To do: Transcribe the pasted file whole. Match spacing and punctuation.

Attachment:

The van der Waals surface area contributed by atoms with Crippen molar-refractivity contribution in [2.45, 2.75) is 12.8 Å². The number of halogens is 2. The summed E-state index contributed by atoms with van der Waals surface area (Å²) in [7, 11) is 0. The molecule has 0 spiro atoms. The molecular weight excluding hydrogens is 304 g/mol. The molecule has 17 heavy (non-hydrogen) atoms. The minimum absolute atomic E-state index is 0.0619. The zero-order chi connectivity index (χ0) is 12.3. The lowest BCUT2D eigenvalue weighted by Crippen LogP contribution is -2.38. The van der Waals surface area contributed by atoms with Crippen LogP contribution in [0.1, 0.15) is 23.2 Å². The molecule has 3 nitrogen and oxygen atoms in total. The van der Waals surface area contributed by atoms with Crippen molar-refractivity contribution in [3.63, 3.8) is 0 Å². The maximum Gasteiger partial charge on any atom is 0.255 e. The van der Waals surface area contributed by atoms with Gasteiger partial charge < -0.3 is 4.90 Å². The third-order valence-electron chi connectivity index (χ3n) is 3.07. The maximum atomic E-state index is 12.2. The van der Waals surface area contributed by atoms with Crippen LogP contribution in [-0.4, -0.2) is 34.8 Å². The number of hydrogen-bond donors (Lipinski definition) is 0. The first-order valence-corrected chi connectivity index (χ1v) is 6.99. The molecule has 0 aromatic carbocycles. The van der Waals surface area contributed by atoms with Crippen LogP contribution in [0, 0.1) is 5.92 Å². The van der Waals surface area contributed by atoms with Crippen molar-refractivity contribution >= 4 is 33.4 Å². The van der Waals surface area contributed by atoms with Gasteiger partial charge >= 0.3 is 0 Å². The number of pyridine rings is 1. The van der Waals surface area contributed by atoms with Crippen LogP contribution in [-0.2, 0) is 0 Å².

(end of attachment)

The van der Waals surface area contributed by atoms with Crippen molar-refractivity contribution in [2.45, 2.75) is 12.8 Å². The number of halogens is 2. The summed E-state index contributed by atoms with van der Waals surface area (Å²) in [7, 11) is 0. The molecule has 0 spiro atoms. The molecular weight excluding hydrogens is 304 g/mol. The molecule has 17 heavy (non-hydrogen) atoms. The minimum absolute atomic E-state index is 0.0619. The zero-order chi connectivity index (χ0) is 12.3. The lowest BCUT2D eigenvalue weighted by Crippen LogP contribution is -2.38. The van der Waals surface area contributed by atoms with Crippen LogP contribution in [0.1, 0.15) is 23.2 Å². The molecule has 3 nitrogen and oxygen atoms in total. The van der Waals surface area contributed by atoms with Crippen molar-refractivity contribution in [3.63, 3.8) is 0 Å². The maximum Gasteiger partial charge on any atom is 0.255 e. The van der Waals surface area contributed by atoms with Gasteiger partial charge < -0.3 is 4.90 Å². The third-order valence-electron chi connectivity index (χ3n) is 3.07. The maximum atomic E-state index is 12.2. The van der Waals surface area contributed by atoms with Crippen LogP contribution in [-0.4, -0.2) is 34.8 Å². The number of hydrogen-bond donors (Lipinski definition) is 0. The first-order valence-corrected chi connectivity index (χ1v) is 6.99. The molecule has 0 aromatic carbocycles. The van der Waals surface area contributed by atoms with Crippen LogP contribution in [0, 0.1) is 5.92 Å². The van der Waals surface area contributed by atoms with Crippen molar-refractivity contribution >= 4 is 33.4 Å². The van der Waals surface area contributed by atoms with Gasteiger partial charge >= 0.3 is 0 Å². The number of pyridine rings is 1. The van der Waals surface area contributed by atoms with Crippen LogP contribution in [-0.2, 0) is 0 Å².